The dean of the foreign diplomatic corps in KwaZulu-Natal, Andrzej Kiepiela, is impressed by the response of the SA government in tackling the outbreak of the coronavirus pandemic.
But he warned that a strained economy because of the pandemic is the next major hurdle for the country.
Kiepiela was speaking to the media on the sidelines of a meeting with the provincial government, which had assured diplomats that the province and the country were well-equipped to handle the global virus.
“What is challenging now is the economic impact it will obviously have. The tourism industry and religious gatherings have a huge impact on the commercial, financial and employment side,” he said.
He said there were many foreign citizens in SA.
“We have nationals who come here on holidays and they have to be repatriated. Today, we discussed the technicality of how to help each other and how to facilitate their arrival here, and onwards when travelling to their respective countries.”
Kiepiela believed the country’s reaction to the coronavirus was “within the context of the global reaction to those challenges”.
“The closure of flights from the US states and most European countries, and South Korea and other countries, has a huge impact on everybody, but it is necessary.
“Nobody in government, or the diplomatic side, has questioned the actions of world leaders, including SA and KZN, of how they are going about this. That is good because nobody is trying to run their own personal or individual agenda. It is one agenda for this city, for this province, and for this country.”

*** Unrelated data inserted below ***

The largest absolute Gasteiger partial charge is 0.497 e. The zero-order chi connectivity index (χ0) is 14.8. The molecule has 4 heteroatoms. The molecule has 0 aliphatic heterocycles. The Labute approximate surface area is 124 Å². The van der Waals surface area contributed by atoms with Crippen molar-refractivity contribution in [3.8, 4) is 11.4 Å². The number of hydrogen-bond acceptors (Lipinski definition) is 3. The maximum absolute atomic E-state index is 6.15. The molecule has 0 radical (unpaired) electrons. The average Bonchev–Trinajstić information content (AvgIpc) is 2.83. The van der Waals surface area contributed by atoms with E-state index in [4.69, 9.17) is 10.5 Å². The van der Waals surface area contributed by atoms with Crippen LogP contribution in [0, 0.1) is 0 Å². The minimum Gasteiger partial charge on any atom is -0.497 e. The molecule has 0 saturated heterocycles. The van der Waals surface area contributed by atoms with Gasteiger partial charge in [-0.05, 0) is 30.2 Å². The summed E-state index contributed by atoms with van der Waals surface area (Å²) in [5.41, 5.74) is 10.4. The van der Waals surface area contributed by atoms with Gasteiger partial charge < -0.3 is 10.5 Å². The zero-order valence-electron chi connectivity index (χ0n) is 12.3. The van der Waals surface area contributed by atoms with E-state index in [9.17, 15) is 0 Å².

KwaZulu-Natal Premier Sihle Zikalala said “it is important to engage” because SA had many international partners.
“There are South Africans in these respective countries, and we will have to explain the process of [re-entering SA] to them as it has been explained from the directives from a national level.”
He said SA citizens coming from other countries, particularly high-risk ones, would have to be screened.
“Based on the country and the exposure, they will be tested. Based on this, some will be placed in places of quarantine and go through an examination process where they will be properly assessed.”
Zikalala said it could take up to two weeks for some to go through proper testing.
“These are South Africans who would be coming back because they were out on business or other trips. When they return, they would have to go through that process.”